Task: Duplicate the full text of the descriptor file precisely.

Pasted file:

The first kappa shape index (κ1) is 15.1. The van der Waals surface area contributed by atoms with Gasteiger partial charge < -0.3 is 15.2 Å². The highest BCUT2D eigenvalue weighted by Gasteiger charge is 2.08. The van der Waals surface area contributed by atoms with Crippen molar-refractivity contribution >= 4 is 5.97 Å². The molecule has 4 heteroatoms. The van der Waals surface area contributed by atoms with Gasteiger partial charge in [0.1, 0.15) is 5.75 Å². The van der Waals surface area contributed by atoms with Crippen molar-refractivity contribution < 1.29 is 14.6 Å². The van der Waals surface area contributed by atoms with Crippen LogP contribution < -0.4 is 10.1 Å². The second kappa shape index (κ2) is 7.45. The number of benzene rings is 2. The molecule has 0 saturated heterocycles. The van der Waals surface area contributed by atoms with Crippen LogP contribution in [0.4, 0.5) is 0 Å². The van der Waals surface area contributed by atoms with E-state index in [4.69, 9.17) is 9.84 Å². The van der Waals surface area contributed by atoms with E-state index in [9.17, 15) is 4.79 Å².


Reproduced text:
The first kappa shape index (κ1) is 15.1. The van der Waals surface area contributed by atoms with Gasteiger partial charge < -0.3 is 15.2 Å². The highest BCUT2D eigenvalue weighted by Gasteiger charge is 2.08. The van der Waals surface area contributed by atoms with Crippen molar-refractivity contribution >= 4 is 5.97 Å². The molecule has 4 heteroatoms. The van der Waals surface area contributed by atoms with Gasteiger partial charge in [0.1, 0.15) is 5.75 Å². The van der Waals surface area contributed by atoms with Crippen molar-refractivity contribution < 1.29 is 14.6 Å². The van der Waals surface area contributed by atoms with Crippen LogP contribution < -0.4 is 10.1 Å². The second kappa shape index (κ2) is 7.45. The number of benzene rings is 2. The molecule has 0 saturated heterocycles. The van der Waals surface area contributed by atoms with Crippen LogP contribution in [0.4, 0.5) is 0 Å². The van der Waals surface area contributed by atoms with E-state index in [4.69, 9.17) is 9.84 Å². The van der Waals surface area contributed by atoms with E-state index in [9.17, 15) is 4.79 Å².